Stress naturally occurs in the workplace. But when left unchecked, it can become detrimental to one’s health and productivity. In fact, a recent study by the British Heart Foundation found that two in every five employees say that stress at work has affected their health, by causing them to smoke and drink more, eat poorly, and forego exercise. Stress has been associated with physical problems like a weakened immune system, stomach aches, high blood pressure, hair loss, and headaches. Their mental health can also be affected as excess stress can cause racing thoughts, feelings of losing control or feeling or anger, depression, and sleep issues.
All though managers can’t completely relieve stress from every employee, there are certain factors to understand that can help put into perspective what causes stress and how to lessen its effect in the workplace.
- Employee lack of control
How much authority employees have, lack of influence or consultation in the way in which work is organized can all be potential sources of pressure for employees. To balance this, make sure workers have involvement in decision making or give them allowance to make suggestions in relation to their role. If possible, employees should be encouraged to develop new skills to help them undertake new and challenging pieces of work.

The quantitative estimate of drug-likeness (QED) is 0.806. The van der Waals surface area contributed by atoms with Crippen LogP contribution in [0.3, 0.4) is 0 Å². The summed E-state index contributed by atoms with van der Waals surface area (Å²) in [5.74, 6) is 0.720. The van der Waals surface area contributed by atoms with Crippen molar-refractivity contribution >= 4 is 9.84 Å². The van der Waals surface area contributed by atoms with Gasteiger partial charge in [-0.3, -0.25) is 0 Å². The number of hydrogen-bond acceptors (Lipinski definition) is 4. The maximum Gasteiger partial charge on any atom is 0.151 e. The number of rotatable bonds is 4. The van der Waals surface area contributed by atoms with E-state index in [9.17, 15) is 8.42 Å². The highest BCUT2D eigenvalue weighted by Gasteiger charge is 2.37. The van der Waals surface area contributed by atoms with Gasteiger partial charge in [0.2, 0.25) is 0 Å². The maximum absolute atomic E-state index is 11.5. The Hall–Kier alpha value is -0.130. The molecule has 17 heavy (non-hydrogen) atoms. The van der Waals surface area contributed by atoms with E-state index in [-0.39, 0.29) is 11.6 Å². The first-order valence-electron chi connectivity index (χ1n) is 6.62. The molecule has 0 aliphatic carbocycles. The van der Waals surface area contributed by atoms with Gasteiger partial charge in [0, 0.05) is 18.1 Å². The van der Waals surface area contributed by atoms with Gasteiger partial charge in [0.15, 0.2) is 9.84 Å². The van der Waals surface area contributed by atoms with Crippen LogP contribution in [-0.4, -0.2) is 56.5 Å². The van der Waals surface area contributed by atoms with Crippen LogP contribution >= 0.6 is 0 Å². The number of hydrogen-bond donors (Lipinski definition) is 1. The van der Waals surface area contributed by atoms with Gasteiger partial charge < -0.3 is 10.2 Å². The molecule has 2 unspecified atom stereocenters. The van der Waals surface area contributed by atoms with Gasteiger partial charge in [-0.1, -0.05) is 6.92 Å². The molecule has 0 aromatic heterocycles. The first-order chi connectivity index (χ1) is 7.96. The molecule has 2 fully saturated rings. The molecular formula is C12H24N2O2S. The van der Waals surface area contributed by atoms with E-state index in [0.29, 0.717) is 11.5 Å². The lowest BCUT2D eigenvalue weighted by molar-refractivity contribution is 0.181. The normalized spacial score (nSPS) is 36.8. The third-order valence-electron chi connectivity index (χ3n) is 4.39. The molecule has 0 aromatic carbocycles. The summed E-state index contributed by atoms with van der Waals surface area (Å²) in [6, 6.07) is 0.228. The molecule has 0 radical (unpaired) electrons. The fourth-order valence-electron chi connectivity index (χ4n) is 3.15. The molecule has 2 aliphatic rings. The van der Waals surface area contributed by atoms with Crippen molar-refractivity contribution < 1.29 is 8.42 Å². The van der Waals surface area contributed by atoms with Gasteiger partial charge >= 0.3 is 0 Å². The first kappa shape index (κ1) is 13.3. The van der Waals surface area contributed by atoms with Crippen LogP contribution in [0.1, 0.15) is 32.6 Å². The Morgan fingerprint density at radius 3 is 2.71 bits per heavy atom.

Lack of time is also a huge factor in inducing stress so monitoring how much time you are allotting per project can make a big difference. Also, consult with your employees about when breaks should be taken and their work patterns.
- Role Ambiguity
Work-related stress can be caused when an employee does not understand their role fully. Reasons for this could be they have not been given adequate training to carry out their role or if their role has conflicting responsibilities. Role ambiguity and conflict decreases workers’ performance and could be a reason for employee turnover.
Roles should be clearly defined and information should be made available to employees on this. If you do not have them already, systems should be put in place to enable employees to raise concerns about any uncertainties or conflicts they have in their role and responsibilities. Open communication is key here.
- Work-Life Balance
Although this involves employee personal lives, employers should also be aware of their worker’s work and life balance. This is the biggest and most pressing challenge to the mental health of the general population. Long hours are a contributing factor to this unbalance and it’s something that employers can control. Excessive travel time and unsocial working hours can also contribute to stress that affects home life. Keep in mind and respect that each employee has a life outside of work that is just as important as their work life. They need to be able to balance both or their overall physical and mental health will suffer for it.
Interested in more reading? Check out our post on “How to Define the Work-Life Balance”.